On June 27th, 2018 current Supreme Court Justice Anthony Kennedy submitted his letter of retirement to President Trump, to go into effect after July 31st. On Monday, July 9th, President […]
For as long as I can remember, they have come for me. They follow me everywhere, stealing a tiny drop of my life force and replacing it with poison before […]
Any true Athenian knows that summer means sweat, more sweat and (best of all) insects! Though summers filled with no-see-ums, mosquitoes, gnats and flies may cause you to despair of […]
There’s an old joke that goes something like this: teach a parrot to say ‘supply and demand’ and you’ve created an economist. And, honestly, there is some truth to this […]
On May 30th President Trump signed the “Right to Try Act” into law. This legislation lets terminally ill patients try experimental medications that have completed Phase 1 clinical trial testing […]
As a campus tour guide, I get to interact with high schoolers considering spending four years (and lots of money) at the University of Georgia. When I ask if any […]
Every time I hear the phrase, “I’m not a math person,” I imagine that deep in the heart of college campuses and libraries across the world, there dwells a mysterious […]
Everyone you’ve ever loved (or hated), everything you’ve ever held dear, every experience you’ve ever had – all of these have been confined to one tiny rock orbiting a giant […]
Ever wonder where those little plastic beads in your face wash end up? Or what happens to all the plastic bottles that don’t wash up on your local beach? Well, […]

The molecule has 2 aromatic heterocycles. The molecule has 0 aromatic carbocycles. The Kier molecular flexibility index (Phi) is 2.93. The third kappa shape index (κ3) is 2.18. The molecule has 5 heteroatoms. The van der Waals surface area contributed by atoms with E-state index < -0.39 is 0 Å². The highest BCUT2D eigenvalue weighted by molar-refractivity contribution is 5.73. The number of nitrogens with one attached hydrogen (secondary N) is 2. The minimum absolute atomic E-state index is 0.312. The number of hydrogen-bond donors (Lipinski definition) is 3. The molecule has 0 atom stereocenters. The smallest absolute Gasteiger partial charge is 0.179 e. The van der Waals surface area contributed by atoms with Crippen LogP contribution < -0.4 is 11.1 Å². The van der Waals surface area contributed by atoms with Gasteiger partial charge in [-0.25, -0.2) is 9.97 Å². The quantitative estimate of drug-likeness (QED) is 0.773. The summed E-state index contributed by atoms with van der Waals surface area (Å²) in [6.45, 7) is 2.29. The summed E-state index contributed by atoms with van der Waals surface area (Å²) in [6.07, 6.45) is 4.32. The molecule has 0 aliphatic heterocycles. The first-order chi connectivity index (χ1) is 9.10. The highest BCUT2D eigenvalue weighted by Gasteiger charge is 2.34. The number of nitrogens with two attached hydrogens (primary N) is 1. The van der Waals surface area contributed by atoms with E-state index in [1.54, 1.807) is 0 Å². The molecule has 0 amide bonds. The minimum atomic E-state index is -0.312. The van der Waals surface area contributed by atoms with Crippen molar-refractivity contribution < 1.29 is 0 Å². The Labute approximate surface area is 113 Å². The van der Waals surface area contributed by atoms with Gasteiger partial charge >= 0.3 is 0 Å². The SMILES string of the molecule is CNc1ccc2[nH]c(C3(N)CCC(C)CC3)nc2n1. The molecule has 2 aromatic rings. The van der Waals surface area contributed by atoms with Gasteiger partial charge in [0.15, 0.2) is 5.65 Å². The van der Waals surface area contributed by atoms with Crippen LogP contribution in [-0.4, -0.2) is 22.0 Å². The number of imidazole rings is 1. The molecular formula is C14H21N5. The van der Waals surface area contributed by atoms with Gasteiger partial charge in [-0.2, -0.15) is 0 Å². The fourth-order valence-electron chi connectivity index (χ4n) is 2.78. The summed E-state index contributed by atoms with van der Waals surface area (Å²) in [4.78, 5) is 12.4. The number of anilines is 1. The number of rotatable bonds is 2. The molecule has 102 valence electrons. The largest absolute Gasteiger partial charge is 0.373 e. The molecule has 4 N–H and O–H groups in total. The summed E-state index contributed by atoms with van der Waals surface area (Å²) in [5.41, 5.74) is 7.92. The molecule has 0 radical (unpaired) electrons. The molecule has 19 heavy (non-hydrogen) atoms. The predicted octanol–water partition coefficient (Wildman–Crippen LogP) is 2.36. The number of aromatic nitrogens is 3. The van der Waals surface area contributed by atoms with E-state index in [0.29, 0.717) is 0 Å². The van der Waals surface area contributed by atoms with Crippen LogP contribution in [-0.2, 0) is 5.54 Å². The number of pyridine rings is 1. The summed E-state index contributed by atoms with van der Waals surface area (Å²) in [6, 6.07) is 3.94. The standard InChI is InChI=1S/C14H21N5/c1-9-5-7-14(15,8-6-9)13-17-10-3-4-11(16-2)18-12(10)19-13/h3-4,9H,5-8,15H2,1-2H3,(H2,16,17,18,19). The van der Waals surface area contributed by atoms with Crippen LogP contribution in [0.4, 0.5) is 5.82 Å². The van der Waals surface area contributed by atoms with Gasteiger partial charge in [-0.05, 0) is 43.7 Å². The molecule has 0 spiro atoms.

On December 15, 2017, Alexander “Al” Meyers waited patiently at Cape Canaveral Air Force Station to hear the deafening roar of a Falcon 9 rocket signifying the start of the launch. Delayed over a month for technical issues, the successful launch of the SpaceX CRS-13 mission was essential for Al Meyers, as nestled inside were seeds that are potentially critical to the future of space exploration.
I’m less than 5 days away from graduating at UGA. The culmination of the last four years of my life is an exciting, bittersweet moment: a time of congratulatory messages followed by the dreaded question, “what are you going to do next?”.
Cover photo: https://www.flickr.com/photos/121935927@N06/13579500953/ Water is something we all use every day in Athens. We shower with it, brush our teeth with it, water our gardens with it, and of course, […]
This year’s overwintering monarch butterfly population experienced a 14.77% decrease from the previous winter, following the trend of steady decline observed over the past two decades. These overwintering monarchs represent […]
In 2014, Facebook was the first tech company to announce it would pay for egg freezing—both for female staff and the spouses of its employees. Soon after, Apple and Google […]
I spent most of my life breathing easy and smelling the roses, then I moved to the state of Georgia. I acquired a feline roommate for the first time and spent lots of time outside inhaling the Georgia pollen.
Well, maybe I should clarify. I did get infected with a virus, but it’s probably not the one that comes to mind when one hears the term “herpes.” There are […]
Recently, while grabbing drinks with friends, I met someone new and struck up a conversation. After hearing that my dissertation work concerns climate change, they decided to share their thoughts […]